In Part 2 of this blog I discussed context vs content. Now I’ll get into some of the differences between my approach and traditional music education.
Whole Music Learning vs traditional music education
For many years my experiences as a performer and teacher led me to question how I was taught and, in turn, how I was teaching. Considered a successful performer by my peers, I knew I could play drums but I didn’t really understand the music I was playing on a deeper level. Yet I had a degree in music performance and had played dozens of styles from classical to rock. Where was the missing link?
Similarly, as a private teacher, my students would come to me wanting to learn drumming, but most showed little musical awareness. At first I addressed their needs by teaching stick technique, drum set beats and reading. Most of my students could achieve these skills, but only the talented ones played musically. Why did some drummers become musicians, while others were just drummers?
I intuitively felt that nearly anyone could be taught to play in a musical manner. It was much later, however, that I realized a priority shift was necessary for this to happen. In order for drummers to become musicians, they had to start thinking musically first and “drumistically” second. In other words, if you walked into your first lesson wanting to learn drumming, you’d become a drummer. But if you came to me wanting to be a musician, you’d end up being both.
It took me many years to fully understand this. In 1979, in order to organize my teaching materials, I began a drum book. Over the next 14 years it evolved into a reflection of the grooves and techniques I had used in my playing career. Then, in 1993, my studies with Dr. Gordon led me to question nearly everything. My year with him was so mind and ear opening that I could never teach in the same way again. I would never again think of music in the same way. I changed my entire approach to playing and teaching, making it necessary to start over with my book. I finally completed Whole Music Drumming in 2002. I continue to use it every day as the go-to source for written materials in my teaching, and it’s held up well for me. When I get around to revising it, I’ll change very little. I will, however, more more on movement and improvisation, which I’ve come to understand are central to music learning. More on these subjects in future blogs.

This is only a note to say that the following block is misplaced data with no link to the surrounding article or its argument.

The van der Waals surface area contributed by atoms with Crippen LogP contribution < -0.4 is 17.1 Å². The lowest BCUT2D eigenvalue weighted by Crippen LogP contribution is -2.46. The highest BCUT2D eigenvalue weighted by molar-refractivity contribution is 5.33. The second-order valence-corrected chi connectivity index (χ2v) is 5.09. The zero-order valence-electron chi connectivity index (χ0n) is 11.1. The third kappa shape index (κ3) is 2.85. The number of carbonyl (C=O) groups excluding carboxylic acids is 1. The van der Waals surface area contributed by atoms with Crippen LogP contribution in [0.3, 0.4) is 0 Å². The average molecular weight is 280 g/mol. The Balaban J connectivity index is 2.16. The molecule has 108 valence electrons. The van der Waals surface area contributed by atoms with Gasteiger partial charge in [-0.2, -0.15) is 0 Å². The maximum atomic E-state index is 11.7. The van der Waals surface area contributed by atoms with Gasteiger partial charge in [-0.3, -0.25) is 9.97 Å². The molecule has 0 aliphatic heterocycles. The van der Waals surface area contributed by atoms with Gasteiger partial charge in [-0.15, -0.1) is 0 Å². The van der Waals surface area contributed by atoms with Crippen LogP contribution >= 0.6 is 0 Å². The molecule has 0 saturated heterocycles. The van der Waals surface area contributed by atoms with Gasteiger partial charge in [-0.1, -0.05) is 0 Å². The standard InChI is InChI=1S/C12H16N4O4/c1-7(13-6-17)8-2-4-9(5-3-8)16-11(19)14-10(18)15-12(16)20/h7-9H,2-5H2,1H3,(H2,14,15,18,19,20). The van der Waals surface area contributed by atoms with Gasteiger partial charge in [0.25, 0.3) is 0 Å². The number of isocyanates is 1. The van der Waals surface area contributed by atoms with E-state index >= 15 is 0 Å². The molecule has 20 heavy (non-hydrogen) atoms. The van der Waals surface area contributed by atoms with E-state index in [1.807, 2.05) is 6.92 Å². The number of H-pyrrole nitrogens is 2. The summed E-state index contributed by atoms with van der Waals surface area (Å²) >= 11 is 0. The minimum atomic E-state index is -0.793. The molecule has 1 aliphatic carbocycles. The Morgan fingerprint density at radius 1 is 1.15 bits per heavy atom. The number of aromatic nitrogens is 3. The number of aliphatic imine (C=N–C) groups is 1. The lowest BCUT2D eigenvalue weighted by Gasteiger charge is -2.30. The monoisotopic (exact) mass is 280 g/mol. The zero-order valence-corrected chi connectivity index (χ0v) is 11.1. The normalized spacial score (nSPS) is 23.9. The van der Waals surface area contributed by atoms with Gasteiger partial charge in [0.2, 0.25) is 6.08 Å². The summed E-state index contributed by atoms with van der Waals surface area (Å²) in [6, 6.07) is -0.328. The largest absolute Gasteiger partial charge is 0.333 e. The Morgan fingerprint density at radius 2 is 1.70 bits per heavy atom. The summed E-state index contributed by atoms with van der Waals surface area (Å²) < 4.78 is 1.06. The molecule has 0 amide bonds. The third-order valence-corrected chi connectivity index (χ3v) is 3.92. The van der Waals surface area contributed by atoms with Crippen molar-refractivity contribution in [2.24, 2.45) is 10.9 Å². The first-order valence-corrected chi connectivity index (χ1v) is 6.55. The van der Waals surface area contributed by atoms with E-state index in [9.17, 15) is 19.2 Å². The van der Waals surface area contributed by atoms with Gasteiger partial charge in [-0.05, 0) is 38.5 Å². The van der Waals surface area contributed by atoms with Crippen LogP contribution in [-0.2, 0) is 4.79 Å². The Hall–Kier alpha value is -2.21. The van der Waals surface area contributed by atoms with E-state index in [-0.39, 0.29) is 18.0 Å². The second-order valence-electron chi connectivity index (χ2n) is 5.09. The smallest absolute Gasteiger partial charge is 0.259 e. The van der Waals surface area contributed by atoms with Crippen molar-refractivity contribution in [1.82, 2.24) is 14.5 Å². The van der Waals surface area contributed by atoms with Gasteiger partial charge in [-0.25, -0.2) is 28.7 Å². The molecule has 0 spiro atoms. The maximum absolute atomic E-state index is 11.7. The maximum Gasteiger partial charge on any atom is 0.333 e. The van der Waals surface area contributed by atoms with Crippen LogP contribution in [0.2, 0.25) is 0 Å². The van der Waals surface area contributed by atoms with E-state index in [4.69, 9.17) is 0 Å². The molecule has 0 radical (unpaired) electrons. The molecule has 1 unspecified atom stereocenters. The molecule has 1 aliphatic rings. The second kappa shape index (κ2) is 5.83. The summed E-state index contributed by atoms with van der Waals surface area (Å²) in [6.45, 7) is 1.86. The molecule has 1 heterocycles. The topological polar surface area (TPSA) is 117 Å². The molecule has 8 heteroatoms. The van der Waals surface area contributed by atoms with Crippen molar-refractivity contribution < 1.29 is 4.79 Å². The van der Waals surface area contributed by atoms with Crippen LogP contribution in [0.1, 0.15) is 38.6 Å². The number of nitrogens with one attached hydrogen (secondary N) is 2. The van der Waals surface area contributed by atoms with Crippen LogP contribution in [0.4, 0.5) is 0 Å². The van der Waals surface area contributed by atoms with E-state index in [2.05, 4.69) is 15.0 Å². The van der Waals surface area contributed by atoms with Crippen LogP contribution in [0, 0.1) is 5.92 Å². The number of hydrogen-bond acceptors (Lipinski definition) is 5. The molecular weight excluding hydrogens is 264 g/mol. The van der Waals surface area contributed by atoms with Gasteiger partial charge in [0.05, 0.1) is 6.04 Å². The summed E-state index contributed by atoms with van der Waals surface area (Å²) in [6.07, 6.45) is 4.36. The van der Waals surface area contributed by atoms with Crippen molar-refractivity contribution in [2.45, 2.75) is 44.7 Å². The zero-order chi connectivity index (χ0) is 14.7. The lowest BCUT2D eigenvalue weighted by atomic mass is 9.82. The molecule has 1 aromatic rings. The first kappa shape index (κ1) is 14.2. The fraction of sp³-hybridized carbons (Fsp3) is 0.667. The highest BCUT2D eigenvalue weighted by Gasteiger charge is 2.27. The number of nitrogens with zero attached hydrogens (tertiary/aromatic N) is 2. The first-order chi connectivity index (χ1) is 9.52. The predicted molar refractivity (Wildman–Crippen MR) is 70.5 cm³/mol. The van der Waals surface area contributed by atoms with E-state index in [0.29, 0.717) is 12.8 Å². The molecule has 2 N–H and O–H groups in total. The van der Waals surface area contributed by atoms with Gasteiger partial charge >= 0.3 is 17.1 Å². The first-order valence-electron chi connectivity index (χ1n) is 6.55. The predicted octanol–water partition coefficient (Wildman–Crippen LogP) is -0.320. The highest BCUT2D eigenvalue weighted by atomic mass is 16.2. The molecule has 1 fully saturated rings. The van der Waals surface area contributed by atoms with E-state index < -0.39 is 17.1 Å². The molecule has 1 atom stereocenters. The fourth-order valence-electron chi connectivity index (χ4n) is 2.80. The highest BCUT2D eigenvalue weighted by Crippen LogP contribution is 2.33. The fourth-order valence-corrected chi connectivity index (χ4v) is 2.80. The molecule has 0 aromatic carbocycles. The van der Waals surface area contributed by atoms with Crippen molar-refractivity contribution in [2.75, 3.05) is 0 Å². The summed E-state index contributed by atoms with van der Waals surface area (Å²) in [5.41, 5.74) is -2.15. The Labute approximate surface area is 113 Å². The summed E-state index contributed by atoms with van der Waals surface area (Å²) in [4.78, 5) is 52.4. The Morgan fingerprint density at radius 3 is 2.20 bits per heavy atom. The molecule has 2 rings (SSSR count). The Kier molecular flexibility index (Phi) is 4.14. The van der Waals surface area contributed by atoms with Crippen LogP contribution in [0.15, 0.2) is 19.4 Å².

Through all this, my underlying realization is that traditional music education is deeply flawed. Traditional music education is more about content, less about context. It emphasizes reading and writing, and largely assumes students’ listening and speaking vocabularies have been somehow acquired previously. Even when students are given listening activities, these activities seem to emphasize appreciation over participation.
Whole Music Learning is about creating context first, then teaching content activities based on context. Listening activities are directly related to music participation.
Inclusion, not exclusion
Throughout traditional music education and popular culture, the message — especially for adults — is leave it to the professionals. Only the talented few are qualified to be “real” musicians. The line between the “haves” and the “have-nots” is more defined in music than in any other social or artistic activity.
It is within this environment that I labor for musical inclusion, in my work with babies and pre-schoolers, grade school students and for adults as well. Everyone can be included. Music is as accessible as language, as long as we present it in the same way. If we listen and speak music and movement throughout our society, the division will go away and people will be happier. And, if you take into account all the recent research on music and the brain, people will be smarter, too.